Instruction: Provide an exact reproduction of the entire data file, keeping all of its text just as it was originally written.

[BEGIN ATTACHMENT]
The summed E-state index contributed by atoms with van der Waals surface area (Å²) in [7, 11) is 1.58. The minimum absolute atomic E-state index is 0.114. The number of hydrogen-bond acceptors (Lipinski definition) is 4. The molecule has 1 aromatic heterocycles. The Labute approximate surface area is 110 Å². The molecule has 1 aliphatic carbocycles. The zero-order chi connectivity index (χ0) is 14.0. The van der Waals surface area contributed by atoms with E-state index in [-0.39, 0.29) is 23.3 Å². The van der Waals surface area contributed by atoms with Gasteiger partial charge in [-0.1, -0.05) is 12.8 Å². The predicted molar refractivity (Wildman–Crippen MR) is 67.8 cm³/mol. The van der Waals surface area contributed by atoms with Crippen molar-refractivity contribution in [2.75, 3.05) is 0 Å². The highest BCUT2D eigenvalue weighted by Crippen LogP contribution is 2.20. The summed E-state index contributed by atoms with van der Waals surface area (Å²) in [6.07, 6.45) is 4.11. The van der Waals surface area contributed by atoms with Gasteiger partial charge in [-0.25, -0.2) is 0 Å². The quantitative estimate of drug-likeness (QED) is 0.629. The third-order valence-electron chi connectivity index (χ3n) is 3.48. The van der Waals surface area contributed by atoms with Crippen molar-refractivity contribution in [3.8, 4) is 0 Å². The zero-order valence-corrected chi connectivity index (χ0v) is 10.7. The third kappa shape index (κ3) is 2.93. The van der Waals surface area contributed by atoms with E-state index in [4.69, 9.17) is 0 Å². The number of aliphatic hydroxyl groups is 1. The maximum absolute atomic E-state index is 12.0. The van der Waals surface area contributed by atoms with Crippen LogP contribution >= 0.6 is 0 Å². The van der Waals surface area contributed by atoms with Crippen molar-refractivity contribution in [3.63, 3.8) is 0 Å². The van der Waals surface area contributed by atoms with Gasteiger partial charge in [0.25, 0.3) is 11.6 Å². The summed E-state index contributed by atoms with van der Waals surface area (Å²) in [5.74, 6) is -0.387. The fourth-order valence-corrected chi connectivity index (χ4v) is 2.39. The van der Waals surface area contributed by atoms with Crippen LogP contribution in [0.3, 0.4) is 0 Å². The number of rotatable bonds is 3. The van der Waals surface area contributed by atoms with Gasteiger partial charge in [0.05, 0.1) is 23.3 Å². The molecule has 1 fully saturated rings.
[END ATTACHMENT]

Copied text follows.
The summed E-state index contributed by atoms with van der Waals surface area (Å²) in [7, 11) is 1.58. The minimum absolute atomic E-state index is 0.114. The number of hydrogen-bond acceptors (Lipinski definition) is 4. The molecule has 1 aromatic heterocycles. The Labute approximate surface area is 110 Å². The molecule has 1 aliphatic carbocycles. The zero-order chi connectivity index (χ0) is 14.0. The van der Waals surface area contributed by atoms with E-state index in [-0.39, 0.29) is 23.3 Å². The van der Waals surface area contributed by atoms with Gasteiger partial charge in [-0.1, -0.05) is 12.8 Å². The predicted molar refractivity (Wildman–Crippen MR) is 67.8 cm³/mol. The van der Waals surface area contributed by atoms with Crippen molar-refractivity contribution in [2.75, 3.05) is 0 Å². The highest BCUT2D eigenvalue weighted by Crippen LogP contribution is 2.20. The summed E-state index contributed by atoms with van der Waals surface area (Å²) in [6.07, 6.45) is 4.11. The van der Waals surface area contributed by atoms with Gasteiger partial charge in [-0.25, -0.2) is 0 Å². The quantitative estimate of drug-likeness (QED) is 0.629. The third-order valence-electron chi connectivity index (χ3n) is 3.48. The van der Waals surface area contributed by atoms with Crippen molar-refractivity contribution in [3.8, 4) is 0 Å². The zero-order valence-corrected chi connectivity index (χ0v) is 10.7. The third kappa shape index (κ3) is 2.93. The van der Waals surface area contributed by atoms with E-state index in [4.69, 9.17) is 0 Å². The number of aliphatic hydroxyl groups is 1. The maximum absolute atomic E-state index is 12.0. The van der Waals surface area contributed by atoms with Crippen LogP contribution >= 0.6 is 0 Å². The van der Waals surface area contributed by atoms with Crippen molar-refractivity contribution in [3.63, 3.8) is 0 Å². The van der Waals surface area contributed by atoms with Gasteiger partial charge in [0.25, 0.3) is 11.6 Å². The summed E-state index contributed by atoms with van der Waals surface area (Å²) in [5.74, 6) is -0.387. The fourth-order valence-corrected chi connectivity index (χ4v) is 2.39. The van der Waals surface area contributed by atoms with Crippen LogP contribution in [0.3, 0.4) is 0 Å². The number of rotatable bonds is 3. The van der Waals surface area contributed by atoms with Gasteiger partial charge in [0.05, 0.1) is 23.3 Å². The molecule has 1 fully saturated rings.